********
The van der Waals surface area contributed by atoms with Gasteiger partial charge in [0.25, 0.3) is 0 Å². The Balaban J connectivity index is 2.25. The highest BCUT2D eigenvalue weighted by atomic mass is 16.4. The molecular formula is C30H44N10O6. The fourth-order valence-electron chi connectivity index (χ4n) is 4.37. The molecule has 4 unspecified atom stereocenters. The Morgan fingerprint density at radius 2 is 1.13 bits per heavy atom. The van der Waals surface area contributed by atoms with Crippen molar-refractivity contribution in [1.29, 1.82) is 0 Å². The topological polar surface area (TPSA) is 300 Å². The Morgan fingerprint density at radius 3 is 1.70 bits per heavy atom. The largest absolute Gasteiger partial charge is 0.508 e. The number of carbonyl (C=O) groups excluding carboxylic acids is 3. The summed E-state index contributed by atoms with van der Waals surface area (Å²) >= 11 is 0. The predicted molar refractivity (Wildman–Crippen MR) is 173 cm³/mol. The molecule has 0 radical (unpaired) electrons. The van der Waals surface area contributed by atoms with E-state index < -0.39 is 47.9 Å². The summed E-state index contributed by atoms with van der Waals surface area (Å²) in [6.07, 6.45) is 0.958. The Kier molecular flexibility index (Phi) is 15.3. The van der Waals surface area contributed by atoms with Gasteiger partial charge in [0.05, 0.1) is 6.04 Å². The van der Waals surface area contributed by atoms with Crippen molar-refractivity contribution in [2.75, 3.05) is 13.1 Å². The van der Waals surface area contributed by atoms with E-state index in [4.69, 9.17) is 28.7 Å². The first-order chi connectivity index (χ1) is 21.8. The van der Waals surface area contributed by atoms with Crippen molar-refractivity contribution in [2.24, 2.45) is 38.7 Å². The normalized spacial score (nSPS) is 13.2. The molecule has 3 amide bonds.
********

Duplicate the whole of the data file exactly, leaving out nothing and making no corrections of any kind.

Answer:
The van der Waals surface area contributed by atoms with Gasteiger partial charge in [0.25, 0.3) is 0 Å². The Balaban J connectivity index is 2.25. The highest BCUT2D eigenvalue weighted by atomic mass is 16.4. The molecular formula is C30H44N10O6. The fourth-order valence-electron chi connectivity index (χ4n) is 4.37. The molecule has 4 unspecified atom stereocenters. The Morgan fingerprint density at radius 2 is 1.13 bits per heavy atom. The van der Waals surface area contributed by atoms with Crippen molar-refractivity contribution in [1.29, 1.82) is 0 Å². The topological polar surface area (TPSA) is 300 Å². The Morgan fingerprint density at radius 3 is 1.70 bits per heavy atom. The largest absolute Gasteiger partial charge is 0.508 e. The number of carbonyl (C=O) groups excluding carboxylic acids is 3. The summed E-state index contributed by atoms with van der Waals surface area (Å²) >= 11 is 0. The predicted molar refractivity (Wildman–Crippen MR) is 173 cm³/mol. The molecule has 0 radical (unpaired) electrons. The van der Waals surface area contributed by atoms with E-state index < -0.39 is 47.9 Å². The summed E-state index contributed by atoms with van der Waals surface area (Å²) in [6.07, 6.45) is 0.958. The Kier molecular flexibility index (Phi) is 15.3. The van der Waals surface area contributed by atoms with Gasteiger partial charge in [0.05, 0.1) is 6.04 Å². The van der Waals surface area contributed by atoms with Crippen molar-refractivity contribution in [2.75, 3.05) is 13.1 Å². The van der Waals surface area contributed by atoms with E-state index in [4.69, 9.17) is 28.7 Å². The first-order chi connectivity index (χ1) is 21.8. The van der Waals surface area contributed by atoms with Crippen molar-refractivity contribution in [2.24, 2.45) is 38.7 Å². The normalized spacial score (nSPS) is 13.2. The molecule has 3 amide bonds.